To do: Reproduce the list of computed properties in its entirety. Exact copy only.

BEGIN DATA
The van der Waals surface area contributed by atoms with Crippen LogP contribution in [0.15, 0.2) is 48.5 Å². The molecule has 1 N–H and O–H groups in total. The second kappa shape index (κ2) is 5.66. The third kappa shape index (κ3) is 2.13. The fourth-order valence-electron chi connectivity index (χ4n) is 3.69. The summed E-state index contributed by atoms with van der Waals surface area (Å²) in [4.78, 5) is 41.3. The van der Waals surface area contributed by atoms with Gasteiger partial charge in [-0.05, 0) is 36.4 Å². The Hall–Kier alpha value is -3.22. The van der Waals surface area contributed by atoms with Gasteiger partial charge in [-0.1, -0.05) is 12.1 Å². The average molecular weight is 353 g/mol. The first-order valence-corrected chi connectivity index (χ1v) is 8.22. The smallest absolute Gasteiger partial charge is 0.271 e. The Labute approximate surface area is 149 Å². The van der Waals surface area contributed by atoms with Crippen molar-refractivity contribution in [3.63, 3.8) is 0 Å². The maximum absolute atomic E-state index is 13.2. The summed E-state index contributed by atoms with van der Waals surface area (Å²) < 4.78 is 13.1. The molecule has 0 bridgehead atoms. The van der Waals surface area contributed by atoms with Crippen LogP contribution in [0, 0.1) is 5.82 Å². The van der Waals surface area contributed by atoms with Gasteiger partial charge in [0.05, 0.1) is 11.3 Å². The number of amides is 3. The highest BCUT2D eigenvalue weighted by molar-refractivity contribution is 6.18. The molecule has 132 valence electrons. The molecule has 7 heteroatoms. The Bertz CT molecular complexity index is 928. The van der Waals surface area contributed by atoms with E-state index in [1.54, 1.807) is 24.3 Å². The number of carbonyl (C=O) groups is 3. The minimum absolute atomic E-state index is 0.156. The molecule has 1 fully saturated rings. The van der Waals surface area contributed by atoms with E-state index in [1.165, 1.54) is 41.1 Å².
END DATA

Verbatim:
The van der Waals surface area contributed by atoms with Crippen LogP contribution in [0.15, 0.2) is 48.5 Å². The molecule has 1 N–H and O–H groups in total. The second kappa shape index (κ2) is 5.66. The third kappa shape index (κ3) is 2.13. The fourth-order valence-electron chi connectivity index (χ4n) is 3.69. The summed E-state index contributed by atoms with van der Waals surface area (Å²) in [4.78, 5) is 41.3. The van der Waals surface area contributed by atoms with Gasteiger partial charge in [-0.05, 0) is 36.4 Å². The Hall–Kier alpha value is -3.22. The van der Waals surface area contributed by atoms with Gasteiger partial charge in [-0.1, -0.05) is 12.1 Å². The average molecular weight is 353 g/mol. The first-order valence-corrected chi connectivity index (χ1v) is 8.22. The smallest absolute Gasteiger partial charge is 0.271 e. The Labute approximate surface area is 149 Å². The van der Waals surface area contributed by atoms with Crippen molar-refractivity contribution in [3.63, 3.8) is 0 Å². The maximum absolute atomic E-state index is 13.2. The summed E-state index contributed by atoms with van der Waals surface area (Å²) < 4.78 is 13.1. The molecule has 0 bridgehead atoms. The van der Waals surface area contributed by atoms with Crippen LogP contribution in [0, 0.1) is 5.82 Å². The van der Waals surface area contributed by atoms with Gasteiger partial charge in [0.05, 0.1) is 11.3 Å². The number of amides is 3. The highest BCUT2D eigenvalue weighted by molar-refractivity contribution is 6.18. The molecule has 132 valence electrons. The molecule has 7 heteroatoms. The Bertz CT molecular complexity index is 928. The van der Waals surface area contributed by atoms with E-state index in [1.54, 1.807) is 24.3 Å². The number of carbonyl (C=O) groups is 3. The minimum absolute atomic E-state index is 0.156. The molecule has 1 fully saturated rings. The van der Waals surface area contributed by atoms with E-state index in [1.165, 1.54) is 41.1 Å².